The Town of Marion is located at the gateway to Cape Cod at the Northern end of Buzzards Bay. Wareham is on the eastern boundary, Rochester to the north, and Mattapoisett to the west. It is a lively coastal community, much of its activity centered around a protected deep-water harbor and exquisite waterfront. The population varies widely in number with 5,100 residents year-round, swelling to over 10,000 in the summer months, attracted by the opportunities for boating, golf, swimming and tennis.

Originally conjoined with Mattapoisett and Rochester to form the Town of Rochester, Marion broke away, becoming incorporated in 1852, taking its name from Revolutionary War hero Francis Marion, the “Swamp Fox”. Its origins date as far back as 1679, when the Huguenots from the Plymouth Colony settled along the coast to begin developing industries related to the sea such as: salt works, ship building and fishing. With the arrival of the railroad in the 1800’s, tourism flourished as well, and indeed today remains a major source of income. Marion, however, is primarily a residential town with a large percentage of its working population commuting to Boston, Providence, New Bedford and Cape Cod. Two large engineering firms, cranberry bogs, and small local firms form the tax base, which is otherwise firmly linked to property values.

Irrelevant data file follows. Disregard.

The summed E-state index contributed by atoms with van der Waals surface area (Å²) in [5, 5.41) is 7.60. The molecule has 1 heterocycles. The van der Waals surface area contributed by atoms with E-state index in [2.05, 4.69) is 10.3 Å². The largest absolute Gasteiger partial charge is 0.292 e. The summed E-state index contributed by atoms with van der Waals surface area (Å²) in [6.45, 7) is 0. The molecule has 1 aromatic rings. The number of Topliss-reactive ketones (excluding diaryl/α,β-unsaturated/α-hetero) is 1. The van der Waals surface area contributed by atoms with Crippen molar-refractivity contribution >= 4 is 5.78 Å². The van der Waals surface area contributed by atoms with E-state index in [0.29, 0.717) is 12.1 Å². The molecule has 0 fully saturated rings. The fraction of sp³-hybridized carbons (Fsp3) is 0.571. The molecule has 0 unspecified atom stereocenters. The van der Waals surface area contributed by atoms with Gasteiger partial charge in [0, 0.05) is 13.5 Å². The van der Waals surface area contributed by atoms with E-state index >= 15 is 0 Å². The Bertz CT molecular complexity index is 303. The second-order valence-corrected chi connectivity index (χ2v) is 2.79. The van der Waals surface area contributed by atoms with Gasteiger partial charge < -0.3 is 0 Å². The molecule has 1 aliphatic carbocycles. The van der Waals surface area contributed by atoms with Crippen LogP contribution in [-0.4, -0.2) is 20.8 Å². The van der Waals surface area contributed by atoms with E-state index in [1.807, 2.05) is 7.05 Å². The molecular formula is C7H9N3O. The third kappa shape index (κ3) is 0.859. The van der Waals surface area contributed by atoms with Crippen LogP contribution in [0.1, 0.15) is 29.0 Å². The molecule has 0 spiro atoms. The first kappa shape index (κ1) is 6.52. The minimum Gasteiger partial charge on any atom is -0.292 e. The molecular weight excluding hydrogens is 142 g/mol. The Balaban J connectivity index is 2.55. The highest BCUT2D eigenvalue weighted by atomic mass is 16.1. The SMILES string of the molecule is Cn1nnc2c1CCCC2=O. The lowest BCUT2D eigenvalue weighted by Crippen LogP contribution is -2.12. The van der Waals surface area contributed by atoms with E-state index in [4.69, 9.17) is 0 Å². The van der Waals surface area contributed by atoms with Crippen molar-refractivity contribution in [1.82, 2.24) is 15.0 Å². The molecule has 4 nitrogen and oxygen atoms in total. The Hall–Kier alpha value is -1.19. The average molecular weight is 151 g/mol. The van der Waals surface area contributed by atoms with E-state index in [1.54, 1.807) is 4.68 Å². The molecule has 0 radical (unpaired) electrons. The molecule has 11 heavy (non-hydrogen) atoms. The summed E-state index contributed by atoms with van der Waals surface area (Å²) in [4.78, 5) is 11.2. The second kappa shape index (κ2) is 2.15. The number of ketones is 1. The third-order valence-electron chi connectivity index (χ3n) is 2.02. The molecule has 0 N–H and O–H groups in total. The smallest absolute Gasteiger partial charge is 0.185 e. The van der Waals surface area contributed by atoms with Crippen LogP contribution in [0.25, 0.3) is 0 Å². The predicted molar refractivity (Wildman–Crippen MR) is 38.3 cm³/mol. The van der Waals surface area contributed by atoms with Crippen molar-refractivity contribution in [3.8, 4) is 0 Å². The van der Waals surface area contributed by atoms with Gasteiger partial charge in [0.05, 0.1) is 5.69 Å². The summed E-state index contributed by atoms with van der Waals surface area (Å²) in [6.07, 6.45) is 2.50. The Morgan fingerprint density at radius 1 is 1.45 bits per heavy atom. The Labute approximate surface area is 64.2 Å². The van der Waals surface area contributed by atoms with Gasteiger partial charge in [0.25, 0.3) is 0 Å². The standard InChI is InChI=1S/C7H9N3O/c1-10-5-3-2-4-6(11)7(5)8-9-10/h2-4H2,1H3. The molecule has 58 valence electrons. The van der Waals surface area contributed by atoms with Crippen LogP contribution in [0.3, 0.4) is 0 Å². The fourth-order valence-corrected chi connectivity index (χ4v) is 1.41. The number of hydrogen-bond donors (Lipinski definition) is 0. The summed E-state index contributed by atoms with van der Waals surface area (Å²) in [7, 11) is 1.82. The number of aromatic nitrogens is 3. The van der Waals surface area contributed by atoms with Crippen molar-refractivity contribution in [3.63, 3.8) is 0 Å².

Rapid growth has resulted in the need to expand Sippican Elementary School, as well as Old Rochester Regional Junior and Senior High Schools, with students from Rochester, Mattapoisett and Marion attending. The Library will need an extension as well, and plans are being developed to add a wing which will include a large Children’s Room, classroom/meeting area, and stacks space. Marion’s Finance Committee is carefully planning to meet these needs with long-range plans in place, conservation and limited growth statutes presented at Town Meeting, and careful budgeting. All bode well for a prosperous future.

More information about Marion is available online at:

Photo Gallery credits: Gary Grainger & Barbara Corrigan